A “third-party” SNT differs from a first-party SNT in two major ways. First, this type of SNT is funded with assets that are owned by people other than the beneficiary, such as parents, relatives, or friends. Often, a third-party SNT is created in a will by parents or grandparents as a method of leaving an inheritance to a disabled family member. It is even possible for parents with several children to create a third-party SNT for one disabled child as part of a larger pot trust where the assets are shared among all children.  Note that this is only one method of setting up trusts for multiple children, and a parent or guardian should consult with an estate planning attorney to determine which method would be best suited for the case at hand. Second, because a third-party SNT is funded with assets that are not owned by the beneficiary, it does not contain a Medicaid payback requirement. 
Regardless of the type of special needs trust an individual establishes, settlors, trustees, and beneficiaries alike must remember that the trust terminates when funds are completely depleted or when the beneficiary dies. 
III. Trustee’s Duties
Like the trustee of any trust, a special needs trust’s trustee has a fiduciary duty to the beneficiary, but more specifically, the trustee has a duty to meet the beneficiary’s needs where government programs are lacking.
The trustee has the discretion to make distributions; however, the distributions must be for the sole benefit of the beneficiary. It is permissible if another individual benefits from the distribution, but only in a “minor and indirect” way.  A trustee may make appropriate distributions for the beneficiary’s rent, utilities, vacation, dining, activities (for the beneficiary and one companion), and insurance on items owned by the trust. Note that if the beneficiary lives with other people, the trustee may only use SNT funds to pay for the beneficiary’s share of the rent or utilities. Additionally, the trustee can use SNT funds to pay for necessary medical equipment and services for the beneficiary, but only after requesting Medicaid to cover those expenses and being denied coverage. Finally, while a trustee is generally not permitted to use SNT funds to pay for the beneficiary’s funeral expenses, a trustee may buy a pre-need funeral arrangement during the beneficiary’s life.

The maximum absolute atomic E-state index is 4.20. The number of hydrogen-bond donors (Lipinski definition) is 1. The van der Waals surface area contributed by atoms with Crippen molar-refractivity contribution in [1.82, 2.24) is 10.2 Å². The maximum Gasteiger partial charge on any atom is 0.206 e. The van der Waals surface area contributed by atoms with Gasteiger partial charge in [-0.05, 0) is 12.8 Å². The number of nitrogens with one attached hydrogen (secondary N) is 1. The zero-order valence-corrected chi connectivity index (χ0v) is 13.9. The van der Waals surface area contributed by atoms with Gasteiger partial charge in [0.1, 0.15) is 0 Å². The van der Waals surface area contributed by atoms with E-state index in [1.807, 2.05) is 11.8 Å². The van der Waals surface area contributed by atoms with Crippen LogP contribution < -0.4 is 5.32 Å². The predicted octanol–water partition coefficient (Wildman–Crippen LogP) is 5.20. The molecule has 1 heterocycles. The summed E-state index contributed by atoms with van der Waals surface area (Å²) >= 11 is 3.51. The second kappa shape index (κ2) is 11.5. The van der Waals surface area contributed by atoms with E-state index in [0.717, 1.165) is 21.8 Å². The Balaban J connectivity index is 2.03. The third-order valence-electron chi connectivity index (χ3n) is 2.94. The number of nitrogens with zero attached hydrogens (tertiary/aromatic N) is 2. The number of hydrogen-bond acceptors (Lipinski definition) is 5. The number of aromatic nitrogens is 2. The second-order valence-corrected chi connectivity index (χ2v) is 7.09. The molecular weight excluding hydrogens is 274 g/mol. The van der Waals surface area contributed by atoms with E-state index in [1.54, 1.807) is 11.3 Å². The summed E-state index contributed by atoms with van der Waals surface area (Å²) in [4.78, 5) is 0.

Perhaps most importantly, an SNT trustee is required to submit to a yearly accounting—that is, a report to the Department of Social Services on how the trustee managed the trust over the calendar year. The report details every financial transaction that the trust makes, including any income the trust receives on behalf of the beneficiary. The trustee is permitted to use SNT funds to hire an accountant or financial advisor to assist her in completing the accounting.  An accounting is required for every SNT, even if the beneficiary is not currently receiving government benefits or if the trust is not under court supervision, under the theory that the accounting should be on record so a reader could determine the nature and the amount of any payment or investment the trust makes. 
Note that a trustee cannot deposit into the SNT any funds that the beneficiary receives from the Supplemental Security Income (“SSI”) program. Instead, if the beneficiary is capable of managing her own funds, she should deposit those funds into a separate account in her own name. If the beneficiary cannot manage her own funds, the representative payee—who may or may not also be the trustee of the SNT—should follow suit and deposit the funds into a separate account in accordance with the SSI program guidelines. Conversely, a trustee may deposit into an SNT account Social Security income, Survivor’s Benefits, and Social Security Disability Income. 
IV. ABLE Accounts